The Big O

Sure, the O can be big, but it is not as scary and bad as some can make them seem. In fact, it is the opposite! Orgasms can provide numerous and incredible benefits to both your body and your mind. People are realizing it, and the stigma is lessening. There is now even a National Orgasm Day! Wherever you choose to have your orgasms and whomever you have them with, you can feel confident that you are bettering your mental and physical health with every sesh.

Sources

(1) Orgasm: What is an orgasm, types of orgasms & health benefits. (n.d.). Cleveland Clinic. https://my.clevelandclinic.org/health/articles/22969-orgasm

(2)  Dopamine. (2009, August 12). Psychology Today. https://www.psychologytoday.com/us/basics/dopamine

(3)  Can you kiss and hug your way to better health? (n.d.). https://www.pennmedicine.org/updates/blogs/health-and-wellness/2018/february/affection

(4)  Orgasm: What is an orgasm, types of orgasms & health benefits. (n.d.). Cleveland Clinic. https://my.clevelandclinic.org/health/articles/22969-orgasm

(5)  The influence of vasopressin deficiency and acute desmopressin administration on melatonin secretion in patients with central diabetes insipidus. (n.d.). PubMed. https://pubmed.ncbi.nlm.nih.gov/15053243/

(6)  Psychological stress and the human immune system: A meta-analytic study of 30 years of inquiry. (n.d.). PubMed Central (PMC). https://www.ncbi.nlm.nih.gov/pmc/articles/PMC1361287/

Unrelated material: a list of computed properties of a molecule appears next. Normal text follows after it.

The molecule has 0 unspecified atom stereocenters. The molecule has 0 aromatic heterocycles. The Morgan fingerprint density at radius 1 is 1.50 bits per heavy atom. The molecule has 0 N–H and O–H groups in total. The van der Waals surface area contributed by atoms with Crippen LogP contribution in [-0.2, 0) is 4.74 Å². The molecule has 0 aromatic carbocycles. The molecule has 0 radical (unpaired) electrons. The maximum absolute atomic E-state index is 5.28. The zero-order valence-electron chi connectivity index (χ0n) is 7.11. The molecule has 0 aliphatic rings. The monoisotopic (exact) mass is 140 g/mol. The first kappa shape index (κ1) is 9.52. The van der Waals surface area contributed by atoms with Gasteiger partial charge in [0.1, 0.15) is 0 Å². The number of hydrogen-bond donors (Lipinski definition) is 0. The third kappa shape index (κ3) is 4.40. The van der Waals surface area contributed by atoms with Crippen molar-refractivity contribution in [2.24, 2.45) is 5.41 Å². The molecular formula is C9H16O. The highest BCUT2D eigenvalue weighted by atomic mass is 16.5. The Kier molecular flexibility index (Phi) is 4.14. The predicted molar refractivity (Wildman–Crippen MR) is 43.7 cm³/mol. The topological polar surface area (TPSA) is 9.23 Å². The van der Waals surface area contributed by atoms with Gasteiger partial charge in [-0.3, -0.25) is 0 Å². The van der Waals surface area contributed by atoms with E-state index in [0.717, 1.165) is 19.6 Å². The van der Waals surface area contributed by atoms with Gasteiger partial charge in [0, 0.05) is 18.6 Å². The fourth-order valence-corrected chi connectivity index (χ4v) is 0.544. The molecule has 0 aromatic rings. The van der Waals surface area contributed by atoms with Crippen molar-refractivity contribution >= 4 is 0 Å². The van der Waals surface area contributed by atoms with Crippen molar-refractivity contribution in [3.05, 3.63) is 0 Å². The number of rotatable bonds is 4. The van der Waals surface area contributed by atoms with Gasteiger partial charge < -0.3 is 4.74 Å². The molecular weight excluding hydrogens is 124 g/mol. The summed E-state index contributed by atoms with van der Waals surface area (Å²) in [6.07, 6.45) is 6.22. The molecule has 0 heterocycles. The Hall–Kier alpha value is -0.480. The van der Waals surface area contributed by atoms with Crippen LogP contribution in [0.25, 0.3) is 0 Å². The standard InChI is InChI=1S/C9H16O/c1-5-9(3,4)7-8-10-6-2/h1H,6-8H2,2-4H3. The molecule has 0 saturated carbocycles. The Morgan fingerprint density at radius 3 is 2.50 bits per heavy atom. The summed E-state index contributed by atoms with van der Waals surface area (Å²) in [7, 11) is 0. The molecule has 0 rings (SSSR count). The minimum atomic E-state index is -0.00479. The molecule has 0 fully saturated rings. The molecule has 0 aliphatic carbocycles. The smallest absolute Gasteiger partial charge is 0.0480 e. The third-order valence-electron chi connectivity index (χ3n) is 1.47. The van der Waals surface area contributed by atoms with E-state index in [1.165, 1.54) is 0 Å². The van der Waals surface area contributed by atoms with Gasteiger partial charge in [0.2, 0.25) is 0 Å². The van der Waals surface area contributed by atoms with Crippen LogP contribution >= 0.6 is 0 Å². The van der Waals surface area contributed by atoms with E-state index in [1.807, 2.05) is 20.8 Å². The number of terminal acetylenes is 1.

(7)  Hambach A, Evers S, Summ O, Husstedt IW, Frese A. The impact of sexual activity on idiopathic headaches: An observational study. Cephalalgia. 2013;33(6):384-389. doi:10.1177/0333102413476374

(8) Haake P, Krueger TH, Goebel MU, Heberling KM, Hartmann U, Schedlowski M. Effects of sexual arousal on lymphocyte subset circulation and cytokine production in man. Neuroimmunomodulation. 2004;11(5):293-8. doi: 10.1159/000079409. PMID: 15316239.

(9) Wise NJ, Frangos E, Komisaruk BR. Brain Activity Unique to Orgasm in Women: An fMRI Analysis. J Sex Med. 2017 Nov;14(11):1380-1391. doi: 10.1016/j.jsxm.2017.08.014. Epub 2017 Oct 3. PMID: 28986148; PMCID: PMC5675825.

(10) R. Bou Khalil,
P-1456 – Neurobiologic correlates between sexual activity and women’s mood, European Psychiatry,Volume 27, Supplement 1,2012,Page 1, ISSN 0924-9338, https://doi.org/10.1016/S0924-9338(12)75623-7.
(https://www.sciencedirect.com/science/article/pii/S0924933812756237)

(11) Weaver, R. (2011, November). The Mental Health Benefits of Sex. Her. https://www.empowher.com/mental-health/content/mental-health-benefits-sex